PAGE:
How horsepeople cope with frigid weather
story by Evan Pattak
It’s one of those bitter winter mornings when Jack Frost isn’t nipping at your nose; he’s attacking it with a pickaxe. And here comes a horsewoman working a trotter. Must be a rookie. . . . Look at the way she’s dressed: No hat. Light gloves. Sneakers, for goodness’ sake.
Wait. That’s no greenhorn. It’s Linda Toscano—Hall of Famer Linda Toscano—and she’s dressed like that?
“My feet don’t get cold—I’m lucky there—so I wear sneakers or winter sneakers,” Toscano explained. “I might wear earmuffs, but I don’t wear a hat as often as I should. I wear layers, a winter suit with a couple layers underneath it. I prefer a nice, soft pair of leather gloves. After your hands freeze and thaw, they don’t usually freeze a second time. I’ll wear a gaiter over my mouth because I don’t like getting hit with cold stone dust.”
Toscano’s stoic approach appears typical of trainers, drivers and caretakers forced to endure winter’s indignities. They just fasten their chinstraps and get on with it.
Hall of Fame driver David Miller, who has spent past winters driving at Pompano Park, takes protective measures but acknowledges these can be, well, cold comfort.
“When I order colors, I tell them, give me the heaviest you’ve got,” Miller said. “And they have heated vests now. But basically, things are pretty much the same.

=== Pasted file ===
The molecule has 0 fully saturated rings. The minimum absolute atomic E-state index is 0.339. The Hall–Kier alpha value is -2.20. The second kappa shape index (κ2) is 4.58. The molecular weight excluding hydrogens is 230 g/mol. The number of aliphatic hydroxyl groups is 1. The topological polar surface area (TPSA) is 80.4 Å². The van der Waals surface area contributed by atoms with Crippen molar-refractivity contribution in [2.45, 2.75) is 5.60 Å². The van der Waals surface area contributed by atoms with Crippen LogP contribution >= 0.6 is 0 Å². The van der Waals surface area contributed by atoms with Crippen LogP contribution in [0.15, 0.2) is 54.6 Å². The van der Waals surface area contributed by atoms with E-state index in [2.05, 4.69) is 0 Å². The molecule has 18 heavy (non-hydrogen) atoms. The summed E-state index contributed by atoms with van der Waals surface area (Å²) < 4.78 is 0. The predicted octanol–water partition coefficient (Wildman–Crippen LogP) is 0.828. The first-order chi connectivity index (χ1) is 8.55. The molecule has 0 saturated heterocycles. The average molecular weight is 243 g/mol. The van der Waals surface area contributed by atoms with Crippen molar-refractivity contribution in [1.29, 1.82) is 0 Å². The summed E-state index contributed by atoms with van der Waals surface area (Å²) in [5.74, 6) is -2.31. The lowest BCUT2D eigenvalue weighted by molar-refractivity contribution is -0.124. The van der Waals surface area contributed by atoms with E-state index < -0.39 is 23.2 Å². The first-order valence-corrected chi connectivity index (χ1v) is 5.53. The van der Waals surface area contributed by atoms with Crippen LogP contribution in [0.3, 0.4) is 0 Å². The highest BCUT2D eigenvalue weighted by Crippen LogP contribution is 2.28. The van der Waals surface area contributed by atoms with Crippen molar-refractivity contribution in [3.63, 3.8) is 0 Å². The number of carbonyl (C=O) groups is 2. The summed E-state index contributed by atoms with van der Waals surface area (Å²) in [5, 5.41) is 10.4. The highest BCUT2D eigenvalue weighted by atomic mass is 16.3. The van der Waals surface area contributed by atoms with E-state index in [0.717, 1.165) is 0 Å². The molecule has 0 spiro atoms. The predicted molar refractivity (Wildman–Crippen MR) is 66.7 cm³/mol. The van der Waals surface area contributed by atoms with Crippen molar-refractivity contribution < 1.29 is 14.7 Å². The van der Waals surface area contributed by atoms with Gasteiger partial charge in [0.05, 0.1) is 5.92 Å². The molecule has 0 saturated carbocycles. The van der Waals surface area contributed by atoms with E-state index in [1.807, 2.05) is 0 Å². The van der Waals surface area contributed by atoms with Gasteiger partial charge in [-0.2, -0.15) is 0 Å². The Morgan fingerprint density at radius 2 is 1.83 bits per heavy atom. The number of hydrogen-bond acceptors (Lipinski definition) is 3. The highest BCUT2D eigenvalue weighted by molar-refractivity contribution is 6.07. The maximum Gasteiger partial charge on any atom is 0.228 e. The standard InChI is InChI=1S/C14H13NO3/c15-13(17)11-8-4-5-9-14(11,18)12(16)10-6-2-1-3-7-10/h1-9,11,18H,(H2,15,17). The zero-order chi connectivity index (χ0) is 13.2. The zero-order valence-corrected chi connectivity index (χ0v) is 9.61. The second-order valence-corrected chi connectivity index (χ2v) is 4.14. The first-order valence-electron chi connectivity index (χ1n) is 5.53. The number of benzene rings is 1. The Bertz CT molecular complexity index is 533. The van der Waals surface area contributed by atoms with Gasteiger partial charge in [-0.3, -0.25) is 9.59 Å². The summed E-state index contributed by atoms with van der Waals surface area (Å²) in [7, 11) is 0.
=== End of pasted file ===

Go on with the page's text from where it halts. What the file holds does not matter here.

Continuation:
You just have to grin and bear it. It’s winter. What can you do?”
For all that, today’s horsemen and horsewomen may be better prepared to endure freezing temperatures than earlier generations were, for several reasons. For one, they tend not to keep their horses out as long. Notes Jim King Jr., Delaware-based trainer of 2019 Horse of the Year Shartin N, among other standouts:
“We don’t spend as much time on the track as we did years ago. Horses don’t go as far when you jog them or train them.”
Trainers who unfailingly worked their horses two trips have rethought that position.
“Back in the day, we trained two trips,” Toscano said. “One thing I can say: I do doubleheaders, but rarely do I go two trips until the weather breaks.”
Hall of Famer Dave Palone observes that drivers, as well as trainers, are benefiting from reduced exposure.
“What’s helped us is they’ve cut the post parades down over the years,” he said. “We’re only out there six or seven minutes at the most.”
Yet another advantage for today’s practitioners: better equipment. Hall of Famer Tim Tetrick, who grew up experiencing the numbing winters of Chicago, recalls the hardships faced by his father, horseman Tom D. Tetrick.
“I remember that he wore metal-rim glasses,” he said. “He’d come off the track, and they’d be frozen to his face. When he took off his glasses, they’d pull the skin off. He would have marks where the glasses froze to him. We all use plastic now, which doesn’t seem to freeze.”
Basic clothing, notes retired Hall of Fame trainer Jimmy Takter, has improved as well.
“When I was younger, I never had a big problem with the cold—more with when I got wet and then cold,” Takter said. “Now the suits we have are waterproof.”